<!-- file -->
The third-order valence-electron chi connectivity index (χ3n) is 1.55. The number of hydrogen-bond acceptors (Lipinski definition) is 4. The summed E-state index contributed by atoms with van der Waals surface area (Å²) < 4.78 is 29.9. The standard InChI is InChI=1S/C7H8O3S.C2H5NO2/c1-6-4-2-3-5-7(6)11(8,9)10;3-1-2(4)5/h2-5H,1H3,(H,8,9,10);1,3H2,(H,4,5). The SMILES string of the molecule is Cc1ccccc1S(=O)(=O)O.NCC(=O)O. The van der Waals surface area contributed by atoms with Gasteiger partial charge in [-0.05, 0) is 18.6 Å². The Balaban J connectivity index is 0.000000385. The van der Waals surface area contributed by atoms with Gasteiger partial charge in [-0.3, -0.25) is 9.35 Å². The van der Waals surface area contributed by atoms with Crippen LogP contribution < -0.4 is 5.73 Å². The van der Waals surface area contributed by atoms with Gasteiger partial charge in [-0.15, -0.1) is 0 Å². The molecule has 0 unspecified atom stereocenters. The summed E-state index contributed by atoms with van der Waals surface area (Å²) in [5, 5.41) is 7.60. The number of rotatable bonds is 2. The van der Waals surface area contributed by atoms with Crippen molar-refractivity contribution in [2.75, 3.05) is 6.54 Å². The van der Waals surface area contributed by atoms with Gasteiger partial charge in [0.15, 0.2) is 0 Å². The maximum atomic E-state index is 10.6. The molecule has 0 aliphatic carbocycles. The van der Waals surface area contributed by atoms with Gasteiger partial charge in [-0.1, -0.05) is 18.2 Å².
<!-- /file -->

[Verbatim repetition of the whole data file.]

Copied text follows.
The third-order valence-electron chi connectivity index (χ3n) is 1.55. The number of hydrogen-bond acceptors (Lipinski definition) is 4. The summed E-state index contributed by atoms with van der Waals surface area (Å²) < 4.78 is 29.9. The standard InChI is InChI=1S/C7H8O3S.C2H5NO2/c1-6-4-2-3-5-7(6)11(8,9)10;3-1-2(4)5/h2-5H,1H3,(H,8,9,10);1,3H2,(H,4,5). The SMILES string of the molecule is Cc1ccccc1S(=O)(=O)O.NCC(=O)O. The van der Waals surface area contributed by atoms with Gasteiger partial charge in [-0.05, 0) is 18.6 Å². The Balaban J connectivity index is 0.000000385. The van der Waals surface area contributed by atoms with Gasteiger partial charge in [-0.3, -0.25) is 9.35 Å². The van der Waals surface area contributed by atoms with Crippen LogP contribution < -0.4 is 5.73 Å². The van der Waals surface area contributed by atoms with Gasteiger partial charge in [-0.15, -0.1) is 0 Å². The molecule has 0 unspecified atom stereocenters. The summed E-state index contributed by atoms with van der Waals surface area (Å²) in [5, 5.41) is 7.60. The number of rotatable bonds is 2. The van der Waals surface area contributed by atoms with Crippen molar-refractivity contribution in [2.75, 3.05) is 6.54 Å². The van der Waals surface area contributed by atoms with Gasteiger partial charge in [0.15, 0.2) is 0 Å². The maximum atomic E-state index is 10.6. The molecule has 0 aliphatic carbocycles. The van der Waals surface area contributed by atoms with Gasteiger partial charge in [-0.1, -0.05) is 18.2 Å².